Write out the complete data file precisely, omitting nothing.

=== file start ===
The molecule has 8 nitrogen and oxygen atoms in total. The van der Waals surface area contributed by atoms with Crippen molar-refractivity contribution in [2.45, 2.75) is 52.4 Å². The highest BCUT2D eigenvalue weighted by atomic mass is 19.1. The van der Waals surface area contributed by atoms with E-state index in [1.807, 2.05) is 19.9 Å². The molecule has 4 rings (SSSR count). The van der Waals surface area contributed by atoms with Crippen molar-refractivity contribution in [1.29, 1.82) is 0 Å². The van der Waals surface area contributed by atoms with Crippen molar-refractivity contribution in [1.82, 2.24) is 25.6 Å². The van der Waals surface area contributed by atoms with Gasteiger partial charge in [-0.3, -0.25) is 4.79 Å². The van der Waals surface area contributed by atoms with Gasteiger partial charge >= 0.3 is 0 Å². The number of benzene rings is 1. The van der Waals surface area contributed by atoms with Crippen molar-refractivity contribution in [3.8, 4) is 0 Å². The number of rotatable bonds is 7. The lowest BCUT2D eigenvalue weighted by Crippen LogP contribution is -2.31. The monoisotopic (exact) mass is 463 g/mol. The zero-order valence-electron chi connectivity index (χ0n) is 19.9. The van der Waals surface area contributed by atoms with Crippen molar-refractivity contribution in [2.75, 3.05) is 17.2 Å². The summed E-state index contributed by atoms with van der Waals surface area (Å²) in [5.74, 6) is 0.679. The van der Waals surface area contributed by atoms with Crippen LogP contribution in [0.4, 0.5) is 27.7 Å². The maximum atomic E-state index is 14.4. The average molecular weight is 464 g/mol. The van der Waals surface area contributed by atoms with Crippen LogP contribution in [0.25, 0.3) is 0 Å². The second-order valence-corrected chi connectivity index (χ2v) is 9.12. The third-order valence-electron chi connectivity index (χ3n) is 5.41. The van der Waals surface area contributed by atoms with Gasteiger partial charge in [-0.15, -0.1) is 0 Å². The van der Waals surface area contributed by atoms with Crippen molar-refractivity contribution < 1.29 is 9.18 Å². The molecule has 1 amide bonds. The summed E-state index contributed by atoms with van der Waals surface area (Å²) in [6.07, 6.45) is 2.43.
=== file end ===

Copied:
The molecule has 8 nitrogen and oxygen atoms in total. The van der Waals surface area contributed by atoms with Crippen molar-refractivity contribution in [2.45, 2.75) is 52.4 Å². The highest BCUT2D eigenvalue weighted by atomic mass is 19.1. The van der Waals surface area contributed by atoms with E-state index in [1.807, 2.05) is 19.9 Å². The molecule has 4 rings (SSSR count). The van der Waals surface area contributed by atoms with Crippen molar-refractivity contribution in [1.29, 1.82) is 0 Å². The van der Waals surface area contributed by atoms with Crippen molar-refractivity contribution in [1.82, 2.24) is 25.6 Å². The van der Waals surface area contributed by atoms with Gasteiger partial charge in [-0.3, -0.25) is 4.79 Å². The van der Waals surface area contributed by atoms with Gasteiger partial charge >= 0.3 is 0 Å². The number of benzene rings is 1. The van der Waals surface area contributed by atoms with Crippen molar-refractivity contribution in [3.8, 4) is 0 Å². The number of rotatable bonds is 7. The lowest BCUT2D eigenvalue weighted by Crippen LogP contribution is -2.31. The monoisotopic (exact) mass is 463 g/mol. The zero-order valence-electron chi connectivity index (χ0n) is 19.9. The van der Waals surface area contributed by atoms with Crippen molar-refractivity contribution in [2.75, 3.05) is 17.2 Å². The summed E-state index contributed by atoms with van der Waals surface area (Å²) in [5.74, 6) is 0.679. The van der Waals surface area contributed by atoms with Crippen LogP contribution in [0.4, 0.5) is 27.7 Å². The maximum atomic E-state index is 14.4. The average molecular weight is 464 g/mol. The van der Waals surface area contributed by atoms with Crippen LogP contribution in [0.25, 0.3) is 0 Å². The second-order valence-corrected chi connectivity index (χ2v) is 9.12. The third-order valence-electron chi connectivity index (χ3n) is 5.41. The van der Waals surface area contributed by atoms with Gasteiger partial charge in [-0.15, -0.1) is 0 Å². The van der Waals surface area contributed by atoms with Crippen molar-refractivity contribution < 1.29 is 9.18 Å². The molecule has 1 amide bonds. The summed E-state index contributed by atoms with van der Waals surface area (Å²) in [6.07, 6.45) is 2.43.